A new research review finds potential benefits for students working with peers in tough classes.
June 2014 Archives
'Fun' math activities may hinder first graders struggling in math, study suggests.
The Institute of Education Sciences has launched a new $5 million research center to figure out how to make research work for schools.
An international survey of teachers' working conditions shows that the vast majority of secondary-level educators still feel isolated in their classrooms.
Researchers worry the Senate spending bill for the National Science Foundation could include restrictions on social sciences.
It is unlikely the National Center for Education Statistics will find a new commissioner before Institute of Education Sciences Director John Q. Easton leaves.
The Institute of Education Sciences plans to award 88 new research awards this summer.
Advice and observations on educational research and journalism from Holly Yettick, as she hands the Inside School Research reins back to Sarah Sparks.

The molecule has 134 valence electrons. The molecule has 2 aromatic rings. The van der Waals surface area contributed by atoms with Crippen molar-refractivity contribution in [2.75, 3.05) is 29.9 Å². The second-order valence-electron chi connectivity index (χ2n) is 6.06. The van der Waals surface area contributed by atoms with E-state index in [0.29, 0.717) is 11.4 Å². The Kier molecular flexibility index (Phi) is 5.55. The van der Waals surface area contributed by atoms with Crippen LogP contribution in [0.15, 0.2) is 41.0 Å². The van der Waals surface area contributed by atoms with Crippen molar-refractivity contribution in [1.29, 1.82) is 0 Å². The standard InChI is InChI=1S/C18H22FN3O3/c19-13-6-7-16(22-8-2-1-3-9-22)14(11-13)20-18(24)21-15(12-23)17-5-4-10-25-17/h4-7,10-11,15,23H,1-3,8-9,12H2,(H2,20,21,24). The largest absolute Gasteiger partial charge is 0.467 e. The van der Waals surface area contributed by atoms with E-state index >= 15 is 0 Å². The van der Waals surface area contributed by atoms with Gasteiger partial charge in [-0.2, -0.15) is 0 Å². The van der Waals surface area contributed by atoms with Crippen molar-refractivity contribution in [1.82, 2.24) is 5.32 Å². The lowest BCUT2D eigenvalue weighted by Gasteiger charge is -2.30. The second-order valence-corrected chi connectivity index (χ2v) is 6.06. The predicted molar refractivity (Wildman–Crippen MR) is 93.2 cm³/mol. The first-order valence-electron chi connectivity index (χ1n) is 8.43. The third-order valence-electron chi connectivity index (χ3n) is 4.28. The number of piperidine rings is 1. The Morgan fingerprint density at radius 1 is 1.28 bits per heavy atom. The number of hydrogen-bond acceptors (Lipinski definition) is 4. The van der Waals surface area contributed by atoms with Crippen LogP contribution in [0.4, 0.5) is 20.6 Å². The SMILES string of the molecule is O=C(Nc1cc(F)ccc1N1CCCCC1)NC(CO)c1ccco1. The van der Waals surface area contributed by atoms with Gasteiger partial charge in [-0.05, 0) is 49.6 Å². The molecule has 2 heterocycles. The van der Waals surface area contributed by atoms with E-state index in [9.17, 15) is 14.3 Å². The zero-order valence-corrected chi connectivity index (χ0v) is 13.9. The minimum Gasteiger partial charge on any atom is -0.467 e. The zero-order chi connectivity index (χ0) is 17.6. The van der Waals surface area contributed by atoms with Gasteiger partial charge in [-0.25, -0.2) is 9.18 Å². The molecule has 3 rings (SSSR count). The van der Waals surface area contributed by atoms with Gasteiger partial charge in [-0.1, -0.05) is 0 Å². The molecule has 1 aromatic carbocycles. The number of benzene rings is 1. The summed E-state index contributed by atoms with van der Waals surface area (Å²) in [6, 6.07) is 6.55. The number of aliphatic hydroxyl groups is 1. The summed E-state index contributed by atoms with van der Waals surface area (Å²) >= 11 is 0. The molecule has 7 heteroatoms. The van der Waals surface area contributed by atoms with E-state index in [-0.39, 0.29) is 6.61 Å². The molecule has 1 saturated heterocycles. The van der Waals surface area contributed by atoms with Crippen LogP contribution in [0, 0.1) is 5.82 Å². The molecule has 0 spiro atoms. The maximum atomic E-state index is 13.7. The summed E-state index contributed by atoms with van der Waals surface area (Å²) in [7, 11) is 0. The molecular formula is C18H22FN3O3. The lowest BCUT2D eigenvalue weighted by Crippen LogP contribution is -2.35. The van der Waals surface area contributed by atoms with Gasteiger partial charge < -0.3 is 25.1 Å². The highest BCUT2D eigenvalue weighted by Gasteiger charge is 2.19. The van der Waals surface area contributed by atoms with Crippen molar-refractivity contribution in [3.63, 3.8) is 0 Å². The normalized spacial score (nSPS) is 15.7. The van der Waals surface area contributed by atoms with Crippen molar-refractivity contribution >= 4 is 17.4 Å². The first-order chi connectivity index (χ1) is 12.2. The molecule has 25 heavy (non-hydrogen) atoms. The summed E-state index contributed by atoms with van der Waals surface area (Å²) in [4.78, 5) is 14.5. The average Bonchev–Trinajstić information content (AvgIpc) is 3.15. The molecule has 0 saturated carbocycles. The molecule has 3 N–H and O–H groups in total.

The Good Behavior Game significantly reduces problem behaviors in elementary and secondary school classrooms, a new meta-analysis finds.
A pair of Johns Hopkins researchers explore why low-income men father children outside of marriage.
A new study by the MDRC research group shows that Reading Partners, a one-on-one tutoring program for struggling readers in elementary schools across the country, has a "positive and statistically significant impact" on reading proficiency.
A new study finds that NCLB has had a limited influence on teachers' perceptions of their jobs.
A large-scale analysis of multiple years of Colorado data finds that low-income students are less likely to transfer between school districts and more likely to return to their home districts if they do transfer.
Average high school music enrollment rates have remained flat for about three decades but have declined for Hispanics, special education students, and English-learners since NCLB became law, a new study finds.
After up to four years of intervention, students with mild or moderate intellectual disabilities were able to read 1st-grade-level text, new research finds.
As he prepares to depart for the Chicago-based Spencer Foundation, John Q. Easton reflects on his time at the Institute of Education Sciences and also on the future of federal educational research.
Findings of three new studies suggest that some students may benefit from STEM-focused schools, but that, overall, they're not necessarily more effective.